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Cleveland Heights Gets A ‘Bitcoin Boulevard’

Monday, April 28, 2014 at 3:28 PM

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The intersection of Cedar and Lee Roads in Cleveland Heights is hub for films, trendy restaurants, and artisan shops. And about a dozen of those businesses are embracing the digital currency Bitcoin to drum up attention, and maybe some real-world business. It’s the first so-called Bitcoin Boulevard in the US, after another in the Netherlands. ideastream's Tony Ganzer reports.

Photo Gallery

Keith Logan, owner of Sweetie Fry, likes the idea of an alternative payment system. (Tony Ganzer/WCPN) Sweetie Fry is one of about a dozen Lee Rd. businesses onboard with the Bitcoin idea. (Tony Ganzer/WCPN) Revive deals with artisan groups around the world, and Bitcoin could help avoid Forex challenges. (Tony Ganzer/WCPN)

Lee Road in Cleveland Heights is an eclectic thoroughfare. Near the intersection with Cedar Road, there is a grouping of trendy restaurants, artisan shops, and one of those is Sweetie Fry. Its menu caters to two American indulgences - French fries and ice cream, and soon it’ll have another distinctive characteristic - patrons will be able to pay in the digital currency Bitcoin.  It’s the first so-called Bitcoin Boulevard in the US, where a group of businesses are knitted together by their acceptance of the digital dough.

NIKHIL CHAND: “We’re trying to create a destination, both for local people to maybe be demystified by bitcoin.”

Nikhil Chand’s consultancy CoinNEO is behind the Bitcoin push on Lee Road. 

CHAND: “My goal was to bridge that nebulous concept of the Bitcoin with reality and see what happens when you get it in the hands of people in our local communities…but we’re also hoping to draw some Bitcoin tourism especially being a big hub between New York and Chicago and some of the bigger Bitcoin markets”

There are about a dozen companies involved in Chand’s Bitcoin Boulevard US initiative, co-branded with a similar boulevard in the Netherlands.  The shops have terminals that allow payment with Bitcoins, for customers who have them.  For those who aren’t really sure what bitcoin is, think of it as a new digital “currency that was created in 2009 by an unknown person.” That’s the way CNN Money describes it. Transactions are made with no middle men – meaning, no banks! And no need for a wallet.  This is a digital currency that’s stored “in the cloud.”

Keith Logan thinks it’s a great idea for his business.  He’s owner of Sweetie Fry, the ice cream shop:

LOGAN: “It’s more of a seeding the market.  We get more curiosity than we do people that are spending the Bitcoin.”

One of the major selling points of Bitcoin for him is that it costs him less to process Bitcoin payments than credit cards, for example. Card transaction fees from banks are at least double.

LOGAN: “There’s somewhat of a kind of democratic feel to this currency, and it’s also international.  In August the International Gay Games are coming to Cleveland and somebody that’s coming over from Europe can use Bitcoin with zero conversion costs to U.S. currency.”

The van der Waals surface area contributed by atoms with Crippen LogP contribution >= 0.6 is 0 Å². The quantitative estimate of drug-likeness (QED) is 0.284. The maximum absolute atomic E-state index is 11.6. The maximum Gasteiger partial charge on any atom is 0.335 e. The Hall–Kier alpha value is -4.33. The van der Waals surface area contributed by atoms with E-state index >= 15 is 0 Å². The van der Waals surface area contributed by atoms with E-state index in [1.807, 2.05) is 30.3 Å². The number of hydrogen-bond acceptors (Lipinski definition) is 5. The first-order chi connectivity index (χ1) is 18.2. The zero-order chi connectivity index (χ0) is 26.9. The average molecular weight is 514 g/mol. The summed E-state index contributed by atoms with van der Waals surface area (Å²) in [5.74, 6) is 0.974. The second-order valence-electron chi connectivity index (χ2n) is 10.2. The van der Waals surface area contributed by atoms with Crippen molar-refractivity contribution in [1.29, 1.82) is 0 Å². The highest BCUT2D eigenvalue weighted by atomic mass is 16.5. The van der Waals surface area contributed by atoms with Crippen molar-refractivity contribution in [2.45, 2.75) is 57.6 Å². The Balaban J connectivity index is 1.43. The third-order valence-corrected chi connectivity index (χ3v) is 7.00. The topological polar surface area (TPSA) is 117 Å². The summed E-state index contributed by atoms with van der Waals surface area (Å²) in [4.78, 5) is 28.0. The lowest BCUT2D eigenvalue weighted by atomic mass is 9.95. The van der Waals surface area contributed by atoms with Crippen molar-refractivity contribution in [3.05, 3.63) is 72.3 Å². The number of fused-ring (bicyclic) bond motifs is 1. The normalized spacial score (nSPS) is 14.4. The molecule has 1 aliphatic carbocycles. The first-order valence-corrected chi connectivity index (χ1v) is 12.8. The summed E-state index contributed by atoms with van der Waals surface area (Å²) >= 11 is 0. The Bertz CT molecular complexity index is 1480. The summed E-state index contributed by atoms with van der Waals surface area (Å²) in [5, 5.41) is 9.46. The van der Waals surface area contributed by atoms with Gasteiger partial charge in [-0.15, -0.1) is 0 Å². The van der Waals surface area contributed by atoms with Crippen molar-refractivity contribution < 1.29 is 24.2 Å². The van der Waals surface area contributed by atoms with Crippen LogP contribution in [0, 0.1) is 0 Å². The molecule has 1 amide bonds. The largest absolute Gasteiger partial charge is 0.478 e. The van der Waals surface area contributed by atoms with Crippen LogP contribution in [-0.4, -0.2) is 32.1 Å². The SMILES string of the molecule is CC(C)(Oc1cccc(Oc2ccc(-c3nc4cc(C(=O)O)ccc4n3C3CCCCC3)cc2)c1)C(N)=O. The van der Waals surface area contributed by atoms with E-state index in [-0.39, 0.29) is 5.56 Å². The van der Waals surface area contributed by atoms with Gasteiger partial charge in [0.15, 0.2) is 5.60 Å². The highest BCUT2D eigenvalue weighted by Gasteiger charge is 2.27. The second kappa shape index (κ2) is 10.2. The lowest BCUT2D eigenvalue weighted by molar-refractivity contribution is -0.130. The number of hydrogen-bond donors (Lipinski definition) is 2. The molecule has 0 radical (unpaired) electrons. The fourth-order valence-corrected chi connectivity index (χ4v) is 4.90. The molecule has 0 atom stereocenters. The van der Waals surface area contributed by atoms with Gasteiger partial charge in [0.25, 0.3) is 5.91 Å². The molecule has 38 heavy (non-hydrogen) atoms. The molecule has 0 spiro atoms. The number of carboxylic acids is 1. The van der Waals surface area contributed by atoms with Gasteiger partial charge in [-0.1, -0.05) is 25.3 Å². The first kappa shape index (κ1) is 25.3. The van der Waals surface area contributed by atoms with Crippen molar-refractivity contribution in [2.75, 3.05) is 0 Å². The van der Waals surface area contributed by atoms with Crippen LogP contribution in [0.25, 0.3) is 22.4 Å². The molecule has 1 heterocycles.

LISA DUNN: “Our store has always been globally minded, and that appealed to me…the global nature of the currency.”

Lisa Dunn owns Revive, a fair trade clothing shop in Cleveland Heights.  She says her artisan vendors come from 13 countries.

DUNN: “Sometimes we have delays and high costs in paying our artisan groups, and there is potential for Bitcoin currency to be a way to pay artisan groups which may not have access to other means of receiving funds in a timely manner.”

Bitcoin is not without its skeptics.  FINRA, the financial industry’s self-regulatory authority, has called the digital currency more than a bit risky, because if no merchants accept it, then it will no value.

There are also concerns about security.  A Tokyo court last week approved the liquidation of assets associated with Mt. Gox, a major Bitcoin exchange forced into bankruptcy.  The company claims it was hacked, and hundreds of thousands of Bitcoins were stolen.  But there have been accusations that the implosion of Mt. Gox was the result of fraud.  These concerns have not sunk Bitcoin, but they may affect how many folks embrace ideas like the Bitcoin Boulevard in Cleveland Heights.

JOHANNESON: “It’s very Cleveland Heights that we would be latching on to the idea.”

Diana Johanneson is sitting in a coffee shop on Lee Road, and admits she doesn’t really know what Bitcoin is.

JOHANNESON: “I’d be curious to hear what the businesses think about it.  If they are signing on to it perhaps they are open-minded to it.  Why not give it a try?”

Cleveland Heights has long cultivated its reputation as a progressive minded community.  The inner-ring suburb was one of the first cities in America to ban pesticides on city property, became a “nuclear free zone” back in 1987 and, more recently, got national attention as a pioneer in “cash mobs.” In their budding support for a “virtual” currency residents may find themselves again in the forefront …not just of economic convenience but of politics.

Stanford Business School Professor Susan Athey describes the potential this way: 

SUSAN ATHEY: “In Europe you can make interbank transfers and the money shows up instantly, and it’s free. In the U.S., if I want to send money from my Fidelity account to my Bank of America account, I’m going to pay money, and I don’t get my money right away.  It shouldn’t cost anything to move these electrons around.  As you educate consumers that it is possible to move value electronically without fees, we will collectively have less patience with the pace of change with our existing systems.”

The Bitcoin Boulevard U.S. will turn on their Cleveland Heights terminals on May 1.

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Economy, Science, Technology

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